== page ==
Ryan: Sadly, no. Instead, the large majority are busy writing layers of complex specifications for doing this stuff in a different way that isn't nearly as useful or eloquent. Nouns aren't universal and verbs aren't polymorphic. We're throwing out decades of real field usage and proven technique and starting over with something that looks a lot like other systems that have failed in the past. We're using HTTP but only because it helps us talk to our network and security people less. We're trading simplicity for flashy tools and wizards.
Ryan: I have no idea.
Wife: Why don't you say something?
Ryan: Maybe I will.
How do you think it would be possible to store the state of billions of billions of billions of billions connections? :) So you only store the state where needed, in sessions.
BTW: HTTP is not connectionless.
As a desktop developer you may be more comfortable with rich UI experiences. Moving to the web can feel like taking a step back. In the web world, there is less freedom of creativity and it can give you a sense of constraint. Don't let that get you down! There are a number of things out there that can help you make the transition and here is a short list of them:
- State can be shared but is frequently held on the server and referenced using tokens such as session id's, URL parameters, hidden fields or cookie values.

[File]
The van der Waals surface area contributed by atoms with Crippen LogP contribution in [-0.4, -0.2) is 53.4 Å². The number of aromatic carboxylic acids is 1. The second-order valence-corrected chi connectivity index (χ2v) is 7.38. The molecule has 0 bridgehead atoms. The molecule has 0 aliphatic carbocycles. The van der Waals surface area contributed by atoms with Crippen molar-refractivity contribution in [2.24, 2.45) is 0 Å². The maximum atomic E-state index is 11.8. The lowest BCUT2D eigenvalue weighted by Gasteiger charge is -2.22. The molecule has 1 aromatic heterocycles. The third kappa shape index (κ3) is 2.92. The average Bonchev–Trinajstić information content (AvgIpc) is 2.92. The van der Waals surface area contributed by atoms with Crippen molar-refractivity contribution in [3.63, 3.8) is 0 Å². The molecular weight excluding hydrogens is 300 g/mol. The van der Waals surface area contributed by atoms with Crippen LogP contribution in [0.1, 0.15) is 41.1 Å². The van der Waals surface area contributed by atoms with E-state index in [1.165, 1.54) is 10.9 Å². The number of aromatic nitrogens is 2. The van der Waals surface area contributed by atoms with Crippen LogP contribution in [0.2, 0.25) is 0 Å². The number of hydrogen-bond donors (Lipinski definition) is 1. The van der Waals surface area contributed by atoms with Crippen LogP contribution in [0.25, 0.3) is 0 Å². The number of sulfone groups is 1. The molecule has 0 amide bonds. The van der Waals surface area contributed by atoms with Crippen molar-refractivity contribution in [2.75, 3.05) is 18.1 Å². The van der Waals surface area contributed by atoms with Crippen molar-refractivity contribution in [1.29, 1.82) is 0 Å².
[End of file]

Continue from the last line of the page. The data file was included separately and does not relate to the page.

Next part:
- Stateless models are well suited for transaction processing. Try to build your model in such a way that can reduce the amount of state required. The ACID principles of transaction processing can help you achieve this.
- Become familiar with the MVC pattern (if you are not already). This will help improve your design by maintaining a separation of concerns. Some popular frameworks such as Struts (Java) and MVC (.NET) are built around this concept.
- Consider using a plugin such as Java, Flash or Silverlight for super-rich UI experiences. For semi-rich experiences, consider using popular java-script based libraries such as JQuery or AJAX.
Because there was a time where there weren't millions upon millions of webpages. Because there was a time when only universities and research facilities had a couple pages. There was a time when there was not broadband, and http was communicated with 1200 baud modems placed on top of desk telephones. There was a time when "rich web apps" would have required, in their view, a ridiculous amount of bandwidth. And remember, TCP/IP was created because the early internet was very unreliable.
HTTP 1.0 was around in the early 1990s. Think about how the internet of then was, and why they designed it the way they did.
It all sort of evolved. The Internet existed before web browsers and the Web. It was a bubbling pot of ftp, telnet, gopher, ping, finger and a few other bits and bobs. The first web browser, Mosaic (? I think, was a long time ago, 1991 I think, I was at college) acted as a sort of mishmash between ftp and a document viewer. The magic happened in that you could have links in the document which would ftp up a new document.
All the interactivity we have now evolved over the course of the following 20 years. It wasn't a happy evolution either. We had the browser wars, IE and Netscape duked it out for control of standards (Bit of a simplification ;)), and various other 3rd parties started introducing plug ins to allow for rich content. Java was going to be the magic bullet and of course Flash. Does anyone remember the VRML plug ins which promised 3d worlds and delivered exactly half a dozen 3d models of Star Wars models?